Elsewhere, Pochettino has put a lot of trust in the likes of Rose and Kieran Trippier despite their inconsistent performances over the last couple of years. As a result, the full-backs are likely to stick around if suitable successors are not available.
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3. A Liverpool-esque transformation
Sanchez has the potential to become one of the Premier League’s leading centre-backs, but equally, there is a possibility the Colombian has already hit his best level. If that’s the case, Tottenham must look into signing an elite centre-back closer to the level of the departing Alderweireld.
But that’s not as simple as it sounds, particularly for Spurs. The premium centre-backs mooted to make moves this summer are Ajax’s Matthijs de Ligt and Napoli’s Kalidou Koulibaly; De Ligt is said to be bound for Barcelona while Koulibaly’s alleged £130m price tag is impossible for Spurs to meet. Consequently, they are going to find it extremely difficult to find a player of Alderweireld’s quality.
Looking closer to home might be the solution. Tottenham apparently want to increase their home-grown quota, so England international Harry Maguire could be on their shortlist. The 26-year-old was excellent for the Three Lions at last summer’s World Cup and was subsequently linked with Manchester United.
A deal failed to materialise and Maguire has endured an inconsistent campaign with Leicester, but the former Sheffield United and Hull City defender clearly possesses everything that is required to prosper under Pochettino. He’s English, he’s driven, he’s able to bring the ball out from the back comfortably and he can play on either side of a back three.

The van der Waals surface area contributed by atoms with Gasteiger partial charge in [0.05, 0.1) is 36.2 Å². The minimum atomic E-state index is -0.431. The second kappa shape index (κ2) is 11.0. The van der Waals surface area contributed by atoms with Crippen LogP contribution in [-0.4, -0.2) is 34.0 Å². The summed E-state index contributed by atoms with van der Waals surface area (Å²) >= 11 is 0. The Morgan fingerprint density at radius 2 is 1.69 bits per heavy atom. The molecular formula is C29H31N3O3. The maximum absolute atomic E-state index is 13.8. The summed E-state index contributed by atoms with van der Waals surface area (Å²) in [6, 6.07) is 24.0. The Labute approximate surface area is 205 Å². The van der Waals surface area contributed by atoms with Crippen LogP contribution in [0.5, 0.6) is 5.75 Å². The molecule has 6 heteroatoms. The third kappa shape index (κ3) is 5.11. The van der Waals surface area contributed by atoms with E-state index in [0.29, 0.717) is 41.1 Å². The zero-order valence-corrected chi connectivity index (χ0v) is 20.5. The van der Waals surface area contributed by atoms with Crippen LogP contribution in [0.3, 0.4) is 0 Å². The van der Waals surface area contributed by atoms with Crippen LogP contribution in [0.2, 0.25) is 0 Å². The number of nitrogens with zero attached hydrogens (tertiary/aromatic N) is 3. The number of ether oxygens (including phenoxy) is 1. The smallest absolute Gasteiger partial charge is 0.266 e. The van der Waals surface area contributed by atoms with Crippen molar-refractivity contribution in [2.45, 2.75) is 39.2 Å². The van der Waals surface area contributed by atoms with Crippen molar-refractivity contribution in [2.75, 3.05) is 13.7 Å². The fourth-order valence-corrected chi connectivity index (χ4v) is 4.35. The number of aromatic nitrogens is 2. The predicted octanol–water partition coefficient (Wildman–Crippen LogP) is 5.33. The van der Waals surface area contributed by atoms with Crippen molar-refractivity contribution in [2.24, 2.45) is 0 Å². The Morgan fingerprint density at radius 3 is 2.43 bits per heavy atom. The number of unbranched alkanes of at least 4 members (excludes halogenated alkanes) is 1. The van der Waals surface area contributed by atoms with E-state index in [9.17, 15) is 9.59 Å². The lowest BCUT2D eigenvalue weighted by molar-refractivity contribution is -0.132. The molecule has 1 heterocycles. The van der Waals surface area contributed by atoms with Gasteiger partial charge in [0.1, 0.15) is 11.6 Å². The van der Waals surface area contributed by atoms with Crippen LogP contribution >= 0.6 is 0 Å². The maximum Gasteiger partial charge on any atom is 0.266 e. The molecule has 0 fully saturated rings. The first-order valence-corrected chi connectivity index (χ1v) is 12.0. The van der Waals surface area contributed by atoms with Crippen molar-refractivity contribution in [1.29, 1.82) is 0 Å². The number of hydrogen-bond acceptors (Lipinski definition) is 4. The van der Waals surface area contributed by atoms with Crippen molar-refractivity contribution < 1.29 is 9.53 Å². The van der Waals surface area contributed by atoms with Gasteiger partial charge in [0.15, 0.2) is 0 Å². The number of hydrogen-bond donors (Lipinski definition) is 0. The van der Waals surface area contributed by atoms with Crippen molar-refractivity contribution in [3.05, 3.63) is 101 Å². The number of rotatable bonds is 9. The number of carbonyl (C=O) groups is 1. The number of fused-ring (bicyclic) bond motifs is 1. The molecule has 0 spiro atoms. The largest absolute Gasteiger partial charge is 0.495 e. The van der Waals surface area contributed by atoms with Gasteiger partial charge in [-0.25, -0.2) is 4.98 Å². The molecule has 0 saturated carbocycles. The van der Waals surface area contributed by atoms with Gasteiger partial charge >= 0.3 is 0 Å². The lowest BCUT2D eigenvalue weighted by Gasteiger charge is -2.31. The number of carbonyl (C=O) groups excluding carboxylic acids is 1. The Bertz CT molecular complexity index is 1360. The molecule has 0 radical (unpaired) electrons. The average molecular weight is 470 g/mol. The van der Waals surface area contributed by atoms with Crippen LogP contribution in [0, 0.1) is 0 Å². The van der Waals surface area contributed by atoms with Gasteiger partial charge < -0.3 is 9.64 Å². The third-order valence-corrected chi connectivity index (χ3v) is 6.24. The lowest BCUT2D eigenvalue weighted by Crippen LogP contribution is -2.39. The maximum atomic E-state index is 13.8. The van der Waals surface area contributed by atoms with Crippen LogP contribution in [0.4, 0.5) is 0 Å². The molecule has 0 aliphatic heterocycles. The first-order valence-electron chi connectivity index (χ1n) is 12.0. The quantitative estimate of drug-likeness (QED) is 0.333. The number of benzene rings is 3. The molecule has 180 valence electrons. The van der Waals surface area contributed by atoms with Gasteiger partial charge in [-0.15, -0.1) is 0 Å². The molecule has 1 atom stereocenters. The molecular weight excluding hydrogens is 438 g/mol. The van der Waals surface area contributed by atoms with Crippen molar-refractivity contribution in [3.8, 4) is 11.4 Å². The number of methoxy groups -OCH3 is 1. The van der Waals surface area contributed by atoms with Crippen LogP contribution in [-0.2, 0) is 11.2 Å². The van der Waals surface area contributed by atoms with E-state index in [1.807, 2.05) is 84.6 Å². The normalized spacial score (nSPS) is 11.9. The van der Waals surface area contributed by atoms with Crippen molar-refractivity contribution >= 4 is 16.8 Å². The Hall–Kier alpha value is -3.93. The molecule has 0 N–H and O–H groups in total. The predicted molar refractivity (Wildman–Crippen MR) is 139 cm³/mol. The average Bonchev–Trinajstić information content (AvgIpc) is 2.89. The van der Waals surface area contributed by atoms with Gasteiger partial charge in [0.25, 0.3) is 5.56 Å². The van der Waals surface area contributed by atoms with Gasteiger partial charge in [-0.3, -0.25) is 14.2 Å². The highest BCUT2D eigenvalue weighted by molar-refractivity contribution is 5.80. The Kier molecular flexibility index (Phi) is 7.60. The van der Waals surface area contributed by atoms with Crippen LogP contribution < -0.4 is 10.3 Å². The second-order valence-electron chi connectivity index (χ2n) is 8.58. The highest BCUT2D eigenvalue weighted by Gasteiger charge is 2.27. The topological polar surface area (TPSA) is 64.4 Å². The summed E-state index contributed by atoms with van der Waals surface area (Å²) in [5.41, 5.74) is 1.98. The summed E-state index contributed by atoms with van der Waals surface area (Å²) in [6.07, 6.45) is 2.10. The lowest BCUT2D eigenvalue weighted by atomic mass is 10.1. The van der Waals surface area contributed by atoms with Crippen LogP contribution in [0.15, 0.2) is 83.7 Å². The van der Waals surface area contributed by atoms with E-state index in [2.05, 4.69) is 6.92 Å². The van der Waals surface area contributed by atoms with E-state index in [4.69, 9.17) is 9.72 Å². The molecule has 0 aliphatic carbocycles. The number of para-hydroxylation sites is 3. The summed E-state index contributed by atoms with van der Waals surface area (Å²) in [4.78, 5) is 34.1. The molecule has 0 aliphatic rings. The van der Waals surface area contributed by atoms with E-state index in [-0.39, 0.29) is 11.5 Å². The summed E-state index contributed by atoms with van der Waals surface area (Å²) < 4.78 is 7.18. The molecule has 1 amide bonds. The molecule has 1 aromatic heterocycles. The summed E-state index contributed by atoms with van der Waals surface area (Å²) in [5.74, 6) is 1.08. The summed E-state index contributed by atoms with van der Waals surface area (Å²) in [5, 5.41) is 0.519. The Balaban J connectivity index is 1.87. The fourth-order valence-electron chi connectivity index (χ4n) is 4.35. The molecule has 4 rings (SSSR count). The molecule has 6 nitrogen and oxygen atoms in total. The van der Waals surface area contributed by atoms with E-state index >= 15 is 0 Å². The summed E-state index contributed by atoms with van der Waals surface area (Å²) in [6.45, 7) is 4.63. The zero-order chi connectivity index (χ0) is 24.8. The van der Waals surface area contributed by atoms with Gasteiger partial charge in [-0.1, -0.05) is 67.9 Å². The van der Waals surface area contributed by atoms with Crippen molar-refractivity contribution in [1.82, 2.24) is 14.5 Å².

Maguire won’t be cheap, and there is also the small matter convincing him that Spurs is the right next step for his career. But like Liverpool last season, Tottenham’s run to semi-finals of the Champions League makes their offer more enticing. Maguire may not meet the level Spurs truly desire, but the Londoners may now be able to attract players they were previously unable to.
4. Focus on Eriksen’s successor
Tottenham will likely be forced to pick between spending big on a replacement for Alderweireld or Eriksen, rather than both. As alluded to above, Sanchez is a readymade successor to Alderweireld; youngster Juan Foyth has also been tipped as a future regular in the team. With that in mind, perhaps Spurs should be focusing on Eriksen’s successor.
The Dane has scored eight goals and provided 17 assists across all competitions this season despite struggling to replicate his best form at times, which is possibly a consequence of his ongoing contract discussions. If he leaves, Tottenham evidently need an attacking midfielder who can score, create and bring a sense of style to the team.
Step forward Ajax’s Hakim Ziyech. Spurs are set to face the Moroccan in the Champions League semi-finals, and he will be eager to add to his 15 goals and 15 assists for the season. The 26-year-old has been one of Ajax’s standout players in Europe and could attract plenty of attention come the summer.
The Amsterdam club changed its transfer philosophy when they raked in a record fee for Davinson Sanchez in the summer of 2017. Since then, they no longer accept relatively low offers for high-quality players; Spurs have benefited from that in the past with the signings of Jan Vertonghen and Christian Eriksen.
But Tottenham will have the opportunity to spend big with the fees they receive for Alderweireld and Eriksen should the duo depart. It will be interesting to see whether Ziyech is among their targets if that’s the case.